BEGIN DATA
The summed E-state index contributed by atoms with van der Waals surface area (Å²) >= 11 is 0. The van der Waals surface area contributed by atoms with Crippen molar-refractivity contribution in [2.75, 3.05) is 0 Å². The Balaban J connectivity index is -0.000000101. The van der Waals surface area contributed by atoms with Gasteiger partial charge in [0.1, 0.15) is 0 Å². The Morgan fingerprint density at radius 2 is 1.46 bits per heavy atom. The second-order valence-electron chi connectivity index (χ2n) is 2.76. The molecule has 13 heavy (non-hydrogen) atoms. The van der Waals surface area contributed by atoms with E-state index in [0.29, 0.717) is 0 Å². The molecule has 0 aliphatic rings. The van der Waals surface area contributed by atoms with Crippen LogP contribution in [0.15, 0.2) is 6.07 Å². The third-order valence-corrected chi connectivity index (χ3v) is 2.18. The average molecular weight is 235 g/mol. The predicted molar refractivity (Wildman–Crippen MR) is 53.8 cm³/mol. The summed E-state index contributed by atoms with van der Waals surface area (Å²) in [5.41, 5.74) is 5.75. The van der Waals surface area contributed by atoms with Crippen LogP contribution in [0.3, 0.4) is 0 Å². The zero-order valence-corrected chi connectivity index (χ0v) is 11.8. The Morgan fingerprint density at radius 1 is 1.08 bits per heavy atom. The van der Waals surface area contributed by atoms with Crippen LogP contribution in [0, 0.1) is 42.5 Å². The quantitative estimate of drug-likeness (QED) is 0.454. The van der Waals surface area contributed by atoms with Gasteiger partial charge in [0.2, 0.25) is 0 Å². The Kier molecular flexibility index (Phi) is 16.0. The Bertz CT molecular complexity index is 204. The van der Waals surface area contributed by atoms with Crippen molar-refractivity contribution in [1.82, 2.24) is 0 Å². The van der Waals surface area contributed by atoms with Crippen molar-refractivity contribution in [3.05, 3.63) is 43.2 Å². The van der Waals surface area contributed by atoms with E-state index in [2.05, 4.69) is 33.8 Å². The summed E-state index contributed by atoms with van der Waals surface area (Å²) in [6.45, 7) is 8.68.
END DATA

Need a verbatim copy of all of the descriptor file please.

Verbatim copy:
The summed E-state index contributed by atoms with van der Waals surface area (Å²) >= 11 is 0. The van der Waals surface area contributed by atoms with Crippen molar-refractivity contribution in [2.75, 3.05) is 0 Å². The Balaban J connectivity index is -0.000000101. The van der Waals surface area contributed by atoms with Gasteiger partial charge in [0.1, 0.15) is 0 Å². The Morgan fingerprint density at radius 2 is 1.46 bits per heavy atom. The second-order valence-electron chi connectivity index (χ2n) is 2.76. The molecule has 13 heavy (non-hydrogen) atoms. The van der Waals surface area contributed by atoms with E-state index in [0.29, 0.717) is 0 Å². The molecule has 0 aliphatic rings. The van der Waals surface area contributed by atoms with Crippen LogP contribution in [0.15, 0.2) is 6.07 Å². The third-order valence-corrected chi connectivity index (χ3v) is 2.18. The average molecular weight is 235 g/mol. The predicted molar refractivity (Wildman–Crippen MR) is 53.8 cm³/mol. The summed E-state index contributed by atoms with van der Waals surface area (Å²) in [5.41, 5.74) is 5.75. The van der Waals surface area contributed by atoms with Crippen LogP contribution in [0.3, 0.4) is 0 Å². The zero-order valence-corrected chi connectivity index (χ0v) is 11.8. The Morgan fingerprint density at radius 1 is 1.08 bits per heavy atom. The van der Waals surface area contributed by atoms with Crippen LogP contribution in [0, 0.1) is 42.5 Å². The quantitative estimate of drug-likeness (QED) is 0.454. The van der Waals surface area contributed by atoms with Gasteiger partial charge in [0.2, 0.25) is 0 Å². The Kier molecular flexibility index (Phi) is 16.0. The Bertz CT molecular complexity index is 204. The van der Waals surface area contributed by atoms with Crippen molar-refractivity contribution in [1.82, 2.24) is 0 Å². The van der Waals surface area contributed by atoms with Crippen molar-refractivity contribution in [3.05, 3.63) is 43.2 Å². The van der Waals surface area contributed by atoms with E-state index in [2.05, 4.69) is 33.8 Å². The summed E-state index contributed by atoms with van der Waals surface area (Å²) in [6.45, 7) is 8.68.